CaRLA Disappointed in Huntington Beach Housing Lawsuit Ruling

by Greg Magofña : CaRLA – excerpt

An absurd ruling in our Huntington Beach Lawsuit

We are simultaneously disappointed in and surprised by a trial judge’s ruling last week to deny 48 units of desperately needed and zoning-compliant housing in Huntington Beach on the grounds that the project is not protected by the Housing Accountability Act. This ruling flies in the face of court precedent elsewhere in the state and is a blow to housing, potential tenants, and the Housing Accountability Act that was created specifically to prevent spurious disapprovals of housing such as this. It is a complete misinterpretation and misapplication of a statute intended as much as possible to facilitate the approval of housing developments.

This ruling simply cannot stand. However, before we appeal in court, we must appeal to pro-housing supporters everywhere. Your financial support is needed now, more than ever…

We are also gearing up for the appeal of San Mateo’s illegal denial of zoning-compliant housing where the ruling was so bad, California’s Attorney General Xavier Bercera had to intervene on behalf of California housing laws, and we need your help! …(more)

California Renters Legal Advocacy and Education Fund frustrated by loss.

Supes to radically change notice requirements on development

By Tim Redmond : 48hills – excerpt

The Board of Supes will vote Tuesday/19 on a piece of legislation that would change the way planners give the public notice of upcoming projects. Nobody’s paid much attention to this, but neighborhood advocates say it’s a very big deal…

This matter was continued till June 26, to give the public more time to comment on the various suggestions for speeding up the public review process. Please stay tuned for updates on this legislation, and that “it also eviscerates some of the public notice requirements for commercial projects, including eliminating the requirement that notices be published in a newspaper.”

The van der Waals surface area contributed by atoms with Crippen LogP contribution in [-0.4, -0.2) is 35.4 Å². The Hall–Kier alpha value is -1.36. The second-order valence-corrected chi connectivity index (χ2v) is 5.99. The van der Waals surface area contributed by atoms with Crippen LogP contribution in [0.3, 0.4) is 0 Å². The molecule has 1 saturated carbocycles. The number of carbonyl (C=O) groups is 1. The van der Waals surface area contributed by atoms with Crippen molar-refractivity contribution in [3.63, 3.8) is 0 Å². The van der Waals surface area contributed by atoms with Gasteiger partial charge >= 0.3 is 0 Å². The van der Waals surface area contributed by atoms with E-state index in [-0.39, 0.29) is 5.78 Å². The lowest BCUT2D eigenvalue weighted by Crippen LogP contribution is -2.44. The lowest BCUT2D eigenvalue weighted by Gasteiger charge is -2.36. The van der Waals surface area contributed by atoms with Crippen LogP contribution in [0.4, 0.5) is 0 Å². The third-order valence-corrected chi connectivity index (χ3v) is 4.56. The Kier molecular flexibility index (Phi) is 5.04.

The legislation, Hestor says, “assumes everyone has computer” – when in fact about 100,000 San Francisco residents lack Internet access. “The legislation assumes that everyone has a printer that can print 11×17 plans. Many, many architects do plans with important details in color, which is expensive to print out.”…

Sup. Aaron Peskin asked for a delay in the Planning Commission’s consideration, saying that most of the public had no idea what this would really do. The commission passed it anyway. So did the supes Land Use and Transportation Committee.

I asked Peskin about Hestor’s concerns that this is a bad piece of legislation, and he said: “I absolutely agree.”

These are significant changes in the Planning Code that have slid by with little public input. The Yimby folks are big supporters. Worth watching, among other things, what Mayor-elect London Breed does on this.

If she supported a continuance, this could get delayed until after Farrell is out of office, she is the mayor, the new D8 supe, Rafael Mandelman, is in office, and her replacement in D5 has been sworn in.

Or she could let it go through as is, to the delight of her Yimby supporters…(more)

 

Efforts to build housing around transit threaten to price out those most dependent on bus and rail

By Joshua Emerson Smith : sandiegouniontribune – excerpt

The greatest risk is the places that are already showing signs of gentrification. There’s already value in those neighborhoods and the private market has seen...

Lawmakers, academics and urban planners from Southern California to Sacramento have long called for building denser housing around transit stops. The idea is to design neighborhoods that encourage people to ditch their car commutes — simultaneously fighting climate change while trying to address the state’s historic housing crisis.